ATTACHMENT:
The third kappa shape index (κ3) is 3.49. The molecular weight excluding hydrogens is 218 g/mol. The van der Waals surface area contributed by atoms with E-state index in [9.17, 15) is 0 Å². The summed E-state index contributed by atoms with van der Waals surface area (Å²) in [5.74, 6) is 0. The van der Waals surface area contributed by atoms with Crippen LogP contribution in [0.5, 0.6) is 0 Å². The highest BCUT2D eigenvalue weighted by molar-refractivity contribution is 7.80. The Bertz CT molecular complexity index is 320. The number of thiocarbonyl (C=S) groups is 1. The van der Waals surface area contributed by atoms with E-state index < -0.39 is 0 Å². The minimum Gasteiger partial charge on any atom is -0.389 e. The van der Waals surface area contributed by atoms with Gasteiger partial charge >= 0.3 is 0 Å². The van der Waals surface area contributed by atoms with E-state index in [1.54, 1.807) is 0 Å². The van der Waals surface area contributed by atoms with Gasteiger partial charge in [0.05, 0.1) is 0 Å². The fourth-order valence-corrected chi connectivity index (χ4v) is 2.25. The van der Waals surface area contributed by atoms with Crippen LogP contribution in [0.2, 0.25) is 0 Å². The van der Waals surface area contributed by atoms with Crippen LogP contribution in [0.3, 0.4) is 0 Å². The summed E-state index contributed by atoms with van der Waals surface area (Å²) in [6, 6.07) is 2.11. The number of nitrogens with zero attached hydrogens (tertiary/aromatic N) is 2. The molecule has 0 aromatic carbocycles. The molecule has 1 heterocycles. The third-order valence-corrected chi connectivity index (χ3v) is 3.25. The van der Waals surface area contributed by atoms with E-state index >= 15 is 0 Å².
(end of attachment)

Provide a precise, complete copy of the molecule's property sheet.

The third kappa shape index (κ3) is 3.49. The molecular weight excluding hydrogens is 218 g/mol. The van der Waals surface area contributed by atoms with E-state index in [9.17, 15) is 0 Å². The summed E-state index contributed by atoms with van der Waals surface area (Å²) in [5.74, 6) is 0. The van der Waals surface area contributed by atoms with Crippen LogP contribution in [0.5, 0.6) is 0 Å². The highest BCUT2D eigenvalue weighted by molar-refractivity contribution is 7.80. The Bertz CT molecular complexity index is 320. The number of thiocarbonyl (C=S) groups is 1. The van der Waals surface area contributed by atoms with E-state index < -0.39 is 0 Å². The minimum Gasteiger partial charge on any atom is -0.389 e. The van der Waals surface area contributed by atoms with Gasteiger partial charge >= 0.3 is 0 Å². The van der Waals surface area contributed by atoms with E-state index in [1.54, 1.807) is 0 Å². The van der Waals surface area contributed by atoms with Gasteiger partial charge in [0.05, 0.1) is 0 Å². The fourth-order valence-corrected chi connectivity index (χ4v) is 2.25. The van der Waals surface area contributed by atoms with Crippen LogP contribution in [0.2, 0.25) is 0 Å². The van der Waals surface area contributed by atoms with Crippen LogP contribution in [0.3, 0.4) is 0 Å². The summed E-state index contributed by atoms with van der Waals surface area (Å²) in [6, 6.07) is 2.11. The number of nitrogens with zero attached hydrogens (tertiary/aromatic N) is 2. The molecule has 0 aromatic carbocycles. The molecule has 1 heterocycles. The third-order valence-corrected chi connectivity index (χ3v) is 3.25. The van der Waals surface area contributed by atoms with E-state index >= 15 is 0 Å².